Yes, that is the title of a book by Keith Ferrazzi (which I encourage you to read), but I’m okay with you simply making those three words your mantra: Never. Eat. Alone.
Taking the right people out to lunch will bring you millions. Literally.
Lee Rosen of Divorce Discourse does the math of referrals in his Networking 101 ebook. As Lee says, if you have 20 good referral sources who send you a prospect every other month, and you’re able to close 5 of those 6 at $10,000 per case, you officially have a million dollar practice.
But as Ferrazzi and Rosen both point out, this has to be a human endeavor. Gone are the days of the Rolodex-filler. In fact, if I go to a conference and speak to only 3 people, I consider it a success. That’s if I really got to know them.
Referral sources are humans, and humans like to have friends. And they like to support their friends. So the real math of networking means never keeping score. It means being open and giving and helpful. The referrals just come.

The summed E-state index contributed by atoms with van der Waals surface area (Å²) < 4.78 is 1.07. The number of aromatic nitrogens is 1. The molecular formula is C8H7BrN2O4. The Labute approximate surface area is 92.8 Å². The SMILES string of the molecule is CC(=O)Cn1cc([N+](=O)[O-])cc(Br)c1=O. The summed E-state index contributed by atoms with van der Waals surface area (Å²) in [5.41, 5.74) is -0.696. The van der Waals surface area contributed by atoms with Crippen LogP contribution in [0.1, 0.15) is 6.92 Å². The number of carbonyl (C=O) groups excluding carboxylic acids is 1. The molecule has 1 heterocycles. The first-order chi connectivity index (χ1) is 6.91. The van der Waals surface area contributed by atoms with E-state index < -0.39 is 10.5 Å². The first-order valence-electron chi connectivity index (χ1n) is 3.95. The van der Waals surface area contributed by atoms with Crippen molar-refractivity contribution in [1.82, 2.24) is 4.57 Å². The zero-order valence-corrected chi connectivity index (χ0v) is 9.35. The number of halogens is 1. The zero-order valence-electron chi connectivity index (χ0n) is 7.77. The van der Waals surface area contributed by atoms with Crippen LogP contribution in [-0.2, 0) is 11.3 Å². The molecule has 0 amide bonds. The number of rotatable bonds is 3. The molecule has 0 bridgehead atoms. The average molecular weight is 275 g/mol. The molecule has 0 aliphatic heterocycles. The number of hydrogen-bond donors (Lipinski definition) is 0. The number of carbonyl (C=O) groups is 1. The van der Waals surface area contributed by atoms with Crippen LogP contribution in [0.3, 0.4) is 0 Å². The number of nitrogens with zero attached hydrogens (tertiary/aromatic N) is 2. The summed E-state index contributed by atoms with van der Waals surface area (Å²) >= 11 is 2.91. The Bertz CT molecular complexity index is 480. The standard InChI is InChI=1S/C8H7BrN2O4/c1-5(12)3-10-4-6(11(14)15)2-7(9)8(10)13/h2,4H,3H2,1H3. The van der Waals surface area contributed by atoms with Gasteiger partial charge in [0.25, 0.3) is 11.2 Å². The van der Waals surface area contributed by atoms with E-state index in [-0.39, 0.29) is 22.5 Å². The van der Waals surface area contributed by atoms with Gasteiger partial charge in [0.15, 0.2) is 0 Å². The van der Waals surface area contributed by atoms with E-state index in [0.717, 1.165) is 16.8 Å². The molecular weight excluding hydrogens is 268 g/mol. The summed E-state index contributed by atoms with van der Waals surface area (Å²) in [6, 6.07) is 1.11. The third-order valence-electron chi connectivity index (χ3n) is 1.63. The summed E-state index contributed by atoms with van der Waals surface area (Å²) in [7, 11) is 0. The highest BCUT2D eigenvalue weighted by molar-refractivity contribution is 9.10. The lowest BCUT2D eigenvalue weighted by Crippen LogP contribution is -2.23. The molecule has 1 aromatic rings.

(I wrote about my own “networking” experience after my house burned down in the Texas wildfires of 2011, here)
So learn the value of creating a vast network of caring, human connections. Nurturing that network will repay you without end.
[Big Little Step of the Day]:
Knowing what you know about networking, make a plan. Create a list of lawyers you know and maintain that list.
A simple spreadsheet will do, with columns identifying the lawyer’s name, practice area, email, last contact, and next contact. Then fill it up. Every “next contact” block should have a date for lunch in it. If you’re missing any, you’re missing out.
If you’re starving for lawyers to take out, then invite opposing counsel. I always took opposing counsel out to lunch with each new case. I can’t overstate the value of that effort, both to my client (because it meant quicker settlements) and to my firm (because it meant more referrals).
Yes, take other sources out to lunch, like pastors and therapists, but start with the lawyers. Not only are they the most fruitful sources of prospective clients, they’re also the most likely to enjoy hanging out with you. These are your people. Get to know them.
Go on to the next chapter: Good Marketing Means Less Selling
Or, go back to the Table of Contents